Alterations in DNA methylation are the most common molecular alterations in human malignancies. Detection of the aberrant DNA methylation associated with cancer-related genes is a promising approach to improve cancer prevention, diagnosis and treatment options. Bisulphite modification is a prerequisite for most popular techniques aiming at detecting changes in methylation, but has been limited by throughput capacity. In this study, we used a high-throughput methylation detection method to analyze DNA methylation at 8 imprinted DMRs in epithelial ovarian cancer. We found that the PCR-Luminex method precisely quantified the methylation status of specific DNA regions in somatic cells and was also relatively rapid, economical and easy to use.
In the epithelial ovarian cancers, the frequency of LOI was higher than that of LOH. In particular, LOI was most frequent at PEG1, IGF2 and H19 DMRs. The frequency, extent of changes in DNA methylation and loci affected varied considerably among the samples. Generally, we found that DNA methylation at imprinted DMRs was increased in both cell lines and primary material. Importantly, we showed that gain of DNA methylation in the imprinted DMRs was apparent in tumors with LOI, especially at PEG1 and H19. We also found DNA methylation changes in the absence of LOI. In other words, there were changes in DNA methylation at DMRs that were not associated with biallelic gene expression.
When we examined the clinical characteristics of the tumors, we found no significant differences in the frequency of LOI and aberrant DNA methylation between the localized early-stage and advanced-stage tumor groups. This suggested that the changes we identified occurred as a relatively early event of HOC. In general, the PEG1
DMRs appeared to be particularly prone to errors. This is similar to the previous findings in human sperm from subfertile men [21
]. In ZDBF2
DMRs, aberrant DNA methylation occurred in HOC. As with H19
, these DMRs are paternally methylated DMRs in somatic cells. In childhood cancers such as retinoblastoma, Wilms' tumor and osteosarcoma, changes primarily occur on the paternal allele first, followed by a second hit on the maternal allele [5
]. Similarly, methylation of paternally imprinted DMR in normal somatic cells might be a first hit and cause ovarian carcinogenesis. These observations suggest a role for altered genomic imprinting in the malignant transformation process.
A previous report had demonstrated the association between the abnormal genomic imprinting of H19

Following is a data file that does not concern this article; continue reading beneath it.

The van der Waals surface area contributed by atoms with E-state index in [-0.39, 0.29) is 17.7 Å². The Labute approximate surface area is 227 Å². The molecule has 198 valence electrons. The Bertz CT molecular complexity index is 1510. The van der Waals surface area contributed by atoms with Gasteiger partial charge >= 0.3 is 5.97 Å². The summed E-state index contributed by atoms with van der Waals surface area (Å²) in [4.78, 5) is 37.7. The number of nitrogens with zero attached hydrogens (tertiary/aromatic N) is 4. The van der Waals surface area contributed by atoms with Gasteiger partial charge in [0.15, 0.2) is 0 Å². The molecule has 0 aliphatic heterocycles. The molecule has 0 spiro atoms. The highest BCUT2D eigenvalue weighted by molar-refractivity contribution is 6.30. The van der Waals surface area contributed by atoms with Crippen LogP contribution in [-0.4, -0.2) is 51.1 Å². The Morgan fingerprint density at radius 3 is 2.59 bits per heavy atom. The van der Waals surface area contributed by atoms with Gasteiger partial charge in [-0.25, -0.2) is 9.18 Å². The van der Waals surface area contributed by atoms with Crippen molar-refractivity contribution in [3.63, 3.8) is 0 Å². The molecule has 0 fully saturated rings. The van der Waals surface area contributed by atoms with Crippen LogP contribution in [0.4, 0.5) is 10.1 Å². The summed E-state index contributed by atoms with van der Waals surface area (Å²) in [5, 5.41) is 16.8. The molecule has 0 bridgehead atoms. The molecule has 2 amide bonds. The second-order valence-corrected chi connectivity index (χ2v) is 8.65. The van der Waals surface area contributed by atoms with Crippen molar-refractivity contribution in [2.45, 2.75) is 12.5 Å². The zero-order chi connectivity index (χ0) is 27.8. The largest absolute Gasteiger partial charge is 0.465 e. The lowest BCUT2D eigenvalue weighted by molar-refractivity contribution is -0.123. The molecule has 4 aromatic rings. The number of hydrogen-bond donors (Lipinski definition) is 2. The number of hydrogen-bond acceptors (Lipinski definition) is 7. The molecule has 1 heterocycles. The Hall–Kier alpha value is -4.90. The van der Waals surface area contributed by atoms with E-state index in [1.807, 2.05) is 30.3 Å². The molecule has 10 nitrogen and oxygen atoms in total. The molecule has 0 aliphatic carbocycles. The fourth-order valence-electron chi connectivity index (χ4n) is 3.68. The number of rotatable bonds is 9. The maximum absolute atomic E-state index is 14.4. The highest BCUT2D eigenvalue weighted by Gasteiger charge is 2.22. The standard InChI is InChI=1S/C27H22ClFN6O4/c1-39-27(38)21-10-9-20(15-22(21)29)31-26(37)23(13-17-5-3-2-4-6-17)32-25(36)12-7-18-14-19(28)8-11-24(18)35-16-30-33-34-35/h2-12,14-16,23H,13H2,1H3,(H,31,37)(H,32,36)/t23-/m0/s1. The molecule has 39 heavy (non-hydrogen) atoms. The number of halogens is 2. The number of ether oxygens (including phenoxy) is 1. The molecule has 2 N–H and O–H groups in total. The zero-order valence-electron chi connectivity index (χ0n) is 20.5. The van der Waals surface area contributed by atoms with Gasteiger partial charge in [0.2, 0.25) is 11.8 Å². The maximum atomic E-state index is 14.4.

]. The aberrant hypermethylation in the CTCF binding site of the H19
gene was seen in the cases of HOC and correlated with IGF2
LOI. Our results for H19
were similar to those reported findings. The most frequent methylation error in HOC was seen in the PEG1
DMR. In our previous report, we showed that demethylation of PEG1
was present in growing oocytes from superovulated infertile women [23
]. This PEG1
DMR may be especially vulnerable to errors. LOI of PEG1 has subsequently also been implicated in the aetiology of lung adenocarcinomas, breast and colon cancer.
HOC is the leading cause of death from gynecologic malignancies because the majority of cases are not detected until the disease is well advanced. Our understanding of cancer as a clonal genetic disease has led to the identification of genetic alterations in many cancer types. However, ovarian cancer remains less well characterized. Only a few TSG genes acting in a recessive manner have been identified as somatically mutated or methylated in ovarian cancer, including TP53
(21% in the endometrioid subtype) [25
], and CDKN2A
(79% in the mucinous subtype) [27
]. Biomarkers provide useful tools in screening for cancer and are now emerging as highly informative for monitoring disease status [28
]. They can improve early detection and also the quality of life of patients with ovarian cancer. DNA methylation offers an additional tool that can be used in combination with other markers [29
]. In addition, it has been established that DNA methylation biomarkers are present in patient serum and other body fluids [30
]. To date, several methylated genes have been found to be highly prognostic for specific cancers, including those of the prostate [31
], breast [32
] and lung [33
]. Although some methylated markers such as RASSF1A and GSTP1 have potential as prognostic indicators individually [34
], 'methylation signature' panels could be much more informative [36
] and accurate for monitoring cancer progression. Methylation patterns have previously been suggested to be tumor and stage specific [37
]. Our work demonstrates that there is aberrant DNA methylation at several imprinted DMRs in HOC with changes at PEG1
being the most frequent and earliest alterations detected.